If you haven’t already introduced a leash and collar to the dog, take some time putting both on and rewarding them with food to desensitize and form a positive association with the equipment.

As you begin to train the dog to walk on a leash it’s important to remember to reward the behavior you want and not tolerate the behavior you don’t. This needs to be consistent, it’s only fair if we communicate consistently what we are expecting and or what we will not tolerate.

Finding the appropriate environment

Find an area with few distractions. For example, you wouldn’t want to start in a busy park with kids playing, screaming and throwing balls around. This environment will offer too many opportunities for the dog to become stimulated and pull toward whatever that stimulus is.

A quiet fenced in yard with no other animals or a quiet dead end road with no traffic are ideal places to teach this. You should have a treat pouch, ideally on your left side where the dog will be, so you can deliver a reward and positively reinforce good behavior.

Why the left side? Reasons include being able to quickly reward straight down to the dog and not across your body. Rewarding the dog quickly limits the tendency for the dog to get ahead of you and pull on the leash. They will want to keep their head close to that pouch to get it quicker. If the pouch is on the right side they are more likely to cross in front of you trying to get to the source of their treats.

Picture from behind of woman walking beagle on a leash.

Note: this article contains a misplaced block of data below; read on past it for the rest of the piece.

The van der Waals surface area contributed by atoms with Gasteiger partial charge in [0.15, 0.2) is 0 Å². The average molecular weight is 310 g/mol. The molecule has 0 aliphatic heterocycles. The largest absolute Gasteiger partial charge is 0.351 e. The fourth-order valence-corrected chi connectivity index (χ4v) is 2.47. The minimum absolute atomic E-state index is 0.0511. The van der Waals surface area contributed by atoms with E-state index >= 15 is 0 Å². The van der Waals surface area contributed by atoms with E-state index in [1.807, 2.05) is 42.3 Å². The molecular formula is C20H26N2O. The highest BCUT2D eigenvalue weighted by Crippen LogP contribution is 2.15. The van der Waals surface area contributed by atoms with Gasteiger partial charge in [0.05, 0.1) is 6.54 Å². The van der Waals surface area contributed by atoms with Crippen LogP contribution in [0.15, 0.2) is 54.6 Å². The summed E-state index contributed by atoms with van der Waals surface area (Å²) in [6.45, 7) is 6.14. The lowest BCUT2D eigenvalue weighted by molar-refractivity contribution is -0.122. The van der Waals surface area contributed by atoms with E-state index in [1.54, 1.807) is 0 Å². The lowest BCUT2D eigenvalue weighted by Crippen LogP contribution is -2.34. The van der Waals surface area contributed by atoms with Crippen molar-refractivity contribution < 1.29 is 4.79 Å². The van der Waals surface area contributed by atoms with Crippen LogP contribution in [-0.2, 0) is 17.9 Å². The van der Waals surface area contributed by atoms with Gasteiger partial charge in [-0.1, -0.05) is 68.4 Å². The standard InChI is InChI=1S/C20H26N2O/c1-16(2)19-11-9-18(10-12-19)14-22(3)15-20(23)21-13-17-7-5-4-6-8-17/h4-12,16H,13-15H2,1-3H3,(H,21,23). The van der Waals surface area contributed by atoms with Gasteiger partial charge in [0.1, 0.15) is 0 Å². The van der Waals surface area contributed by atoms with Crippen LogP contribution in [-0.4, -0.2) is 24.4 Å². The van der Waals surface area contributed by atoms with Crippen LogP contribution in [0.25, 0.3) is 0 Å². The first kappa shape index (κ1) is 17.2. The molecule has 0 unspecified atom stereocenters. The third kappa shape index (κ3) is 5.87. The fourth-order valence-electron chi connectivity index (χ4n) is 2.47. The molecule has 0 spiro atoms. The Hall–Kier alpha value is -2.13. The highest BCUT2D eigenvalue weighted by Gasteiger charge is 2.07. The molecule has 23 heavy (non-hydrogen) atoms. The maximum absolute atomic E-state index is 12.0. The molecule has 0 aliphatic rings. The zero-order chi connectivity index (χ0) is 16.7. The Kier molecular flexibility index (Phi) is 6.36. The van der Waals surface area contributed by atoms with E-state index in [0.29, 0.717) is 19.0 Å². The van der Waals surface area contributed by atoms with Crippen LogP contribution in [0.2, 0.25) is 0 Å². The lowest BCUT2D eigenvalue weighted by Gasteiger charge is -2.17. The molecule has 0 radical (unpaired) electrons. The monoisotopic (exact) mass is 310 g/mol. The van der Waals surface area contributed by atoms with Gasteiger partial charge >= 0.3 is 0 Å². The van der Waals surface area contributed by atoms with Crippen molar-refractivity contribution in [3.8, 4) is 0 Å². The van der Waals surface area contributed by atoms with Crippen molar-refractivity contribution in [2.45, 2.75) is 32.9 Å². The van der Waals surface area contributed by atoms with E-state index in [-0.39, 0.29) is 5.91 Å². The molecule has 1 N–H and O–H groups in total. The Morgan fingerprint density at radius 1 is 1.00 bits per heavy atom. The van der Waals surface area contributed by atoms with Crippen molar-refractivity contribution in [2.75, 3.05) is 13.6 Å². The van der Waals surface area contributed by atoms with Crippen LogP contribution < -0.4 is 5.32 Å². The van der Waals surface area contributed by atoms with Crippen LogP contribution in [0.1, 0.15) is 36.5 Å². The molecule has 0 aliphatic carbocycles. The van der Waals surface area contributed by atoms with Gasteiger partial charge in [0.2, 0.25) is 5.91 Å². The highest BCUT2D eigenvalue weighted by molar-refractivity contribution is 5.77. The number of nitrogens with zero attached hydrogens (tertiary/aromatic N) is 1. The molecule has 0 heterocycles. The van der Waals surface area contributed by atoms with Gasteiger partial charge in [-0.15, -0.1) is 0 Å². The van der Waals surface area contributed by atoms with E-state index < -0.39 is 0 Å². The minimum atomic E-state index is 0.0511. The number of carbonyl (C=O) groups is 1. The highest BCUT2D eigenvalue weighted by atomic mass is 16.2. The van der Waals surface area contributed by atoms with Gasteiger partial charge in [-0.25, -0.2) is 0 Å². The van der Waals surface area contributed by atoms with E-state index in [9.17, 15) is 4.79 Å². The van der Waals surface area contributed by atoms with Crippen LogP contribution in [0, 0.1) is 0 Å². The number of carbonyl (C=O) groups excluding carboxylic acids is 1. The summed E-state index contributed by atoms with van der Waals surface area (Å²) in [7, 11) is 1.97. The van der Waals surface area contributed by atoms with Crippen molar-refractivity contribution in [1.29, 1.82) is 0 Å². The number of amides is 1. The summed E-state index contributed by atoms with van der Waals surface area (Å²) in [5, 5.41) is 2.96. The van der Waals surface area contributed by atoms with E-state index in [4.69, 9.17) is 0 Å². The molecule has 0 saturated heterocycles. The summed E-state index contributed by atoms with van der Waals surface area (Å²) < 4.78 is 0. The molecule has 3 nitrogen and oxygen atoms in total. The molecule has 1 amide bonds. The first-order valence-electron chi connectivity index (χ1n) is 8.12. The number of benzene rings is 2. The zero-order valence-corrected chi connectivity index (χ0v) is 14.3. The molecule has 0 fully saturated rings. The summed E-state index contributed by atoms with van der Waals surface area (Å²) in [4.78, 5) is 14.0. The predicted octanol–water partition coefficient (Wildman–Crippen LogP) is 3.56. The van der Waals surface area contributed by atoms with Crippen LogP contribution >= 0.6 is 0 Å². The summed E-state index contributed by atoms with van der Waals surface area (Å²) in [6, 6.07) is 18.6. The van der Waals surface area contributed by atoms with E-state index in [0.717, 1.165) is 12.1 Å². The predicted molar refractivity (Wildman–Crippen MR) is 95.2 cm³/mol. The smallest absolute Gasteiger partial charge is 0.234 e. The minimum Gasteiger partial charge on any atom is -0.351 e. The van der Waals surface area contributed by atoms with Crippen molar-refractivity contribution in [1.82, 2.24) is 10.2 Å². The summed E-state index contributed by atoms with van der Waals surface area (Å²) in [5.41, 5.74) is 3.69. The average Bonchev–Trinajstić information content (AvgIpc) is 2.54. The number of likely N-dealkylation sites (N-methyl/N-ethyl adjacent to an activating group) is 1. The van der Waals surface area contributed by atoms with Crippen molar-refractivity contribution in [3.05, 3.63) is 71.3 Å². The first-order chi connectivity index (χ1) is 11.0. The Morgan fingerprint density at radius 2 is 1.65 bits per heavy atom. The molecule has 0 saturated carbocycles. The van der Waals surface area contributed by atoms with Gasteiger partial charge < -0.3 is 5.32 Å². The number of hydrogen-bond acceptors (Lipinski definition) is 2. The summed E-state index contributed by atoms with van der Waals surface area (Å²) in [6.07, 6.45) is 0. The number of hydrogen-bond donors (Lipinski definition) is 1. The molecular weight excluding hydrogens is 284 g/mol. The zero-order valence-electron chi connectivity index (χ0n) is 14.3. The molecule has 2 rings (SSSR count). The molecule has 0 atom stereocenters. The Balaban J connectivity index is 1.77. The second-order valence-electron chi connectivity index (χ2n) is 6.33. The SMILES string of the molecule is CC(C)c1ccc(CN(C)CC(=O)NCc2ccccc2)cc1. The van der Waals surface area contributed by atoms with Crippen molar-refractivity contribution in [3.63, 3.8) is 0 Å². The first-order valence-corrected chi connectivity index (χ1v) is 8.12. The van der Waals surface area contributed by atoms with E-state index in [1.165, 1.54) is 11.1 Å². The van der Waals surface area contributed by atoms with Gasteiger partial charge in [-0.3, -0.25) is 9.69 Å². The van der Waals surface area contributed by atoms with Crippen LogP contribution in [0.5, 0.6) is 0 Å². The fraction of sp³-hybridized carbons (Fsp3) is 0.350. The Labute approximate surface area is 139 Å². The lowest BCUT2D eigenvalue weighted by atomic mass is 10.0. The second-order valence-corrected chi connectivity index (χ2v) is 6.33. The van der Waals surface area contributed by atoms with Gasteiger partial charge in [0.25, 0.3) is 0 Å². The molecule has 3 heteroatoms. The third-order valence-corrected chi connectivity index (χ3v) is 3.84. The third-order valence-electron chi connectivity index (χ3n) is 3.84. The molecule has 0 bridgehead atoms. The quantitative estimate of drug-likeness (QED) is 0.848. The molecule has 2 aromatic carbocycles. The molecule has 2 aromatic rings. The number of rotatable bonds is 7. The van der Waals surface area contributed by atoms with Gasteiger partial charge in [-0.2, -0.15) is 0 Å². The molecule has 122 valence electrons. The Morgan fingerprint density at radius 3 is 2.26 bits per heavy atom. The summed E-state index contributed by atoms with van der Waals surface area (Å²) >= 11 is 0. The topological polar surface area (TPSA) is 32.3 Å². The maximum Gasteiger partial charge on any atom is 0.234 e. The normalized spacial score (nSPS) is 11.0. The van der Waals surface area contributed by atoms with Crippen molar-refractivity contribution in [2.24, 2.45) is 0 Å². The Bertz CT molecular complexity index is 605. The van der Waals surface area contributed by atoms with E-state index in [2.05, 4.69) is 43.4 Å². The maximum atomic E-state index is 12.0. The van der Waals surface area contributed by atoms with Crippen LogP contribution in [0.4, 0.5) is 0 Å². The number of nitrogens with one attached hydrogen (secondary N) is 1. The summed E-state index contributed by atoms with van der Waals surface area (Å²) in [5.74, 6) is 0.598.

Photo credit: Pexels.

How to train a dog to walk on a leash: step by step process

Begin with holding the leash at the end to allow the dog to utilize the full four feet. Your hands should be close together with your right hand palm facing up and your left hand palm facing down. They should be kept tight close to where your belt buckle would be. This provides you with good support depending on the size of the dog you are training.

As you walk and the dog is in the correct position (left of you and not ahead of you pulling the leash tight) you will want to mark the good behavior using either a verbal marker such as “Yes!” or a training clicker. Immediately after marking the behavior, deliver a treat down to the dog. This is called operant conditioning and the same method you would use when bell training a dog.

Something as simple as giving the dog a treat can create other issues so let’s discuss reward placement. You want to reward the dog in the position you want them to walk in. 

For me, I like the dog’s shoulders when walking (not in a heel) to be just forward of my left knee. This allows me to keep an eye on them with my peripheral vision. If I see them begin to sniff something or try to eat something they shouldn’t I can offer a correction (either verbal or a physical) and keep them moving. 

So when you deliver the treat it will be straight down from the treat pouch to the left knee allowing the dog to take the treat while its head is facing forward not sideways. This placement also helps keep them from forging ahead. 

Think of their body as a straight line, if you begin rewarding them while their head is sideways their body will also begin to turn sideways and they will start crabbing or walking sideways.

Walking a brown and white spaniel on a leash.
Photo credit: Pexels.

Troubleshooting common issues of leash training

There are a few common issues you’re likely to experience when beginning leash training with your dog.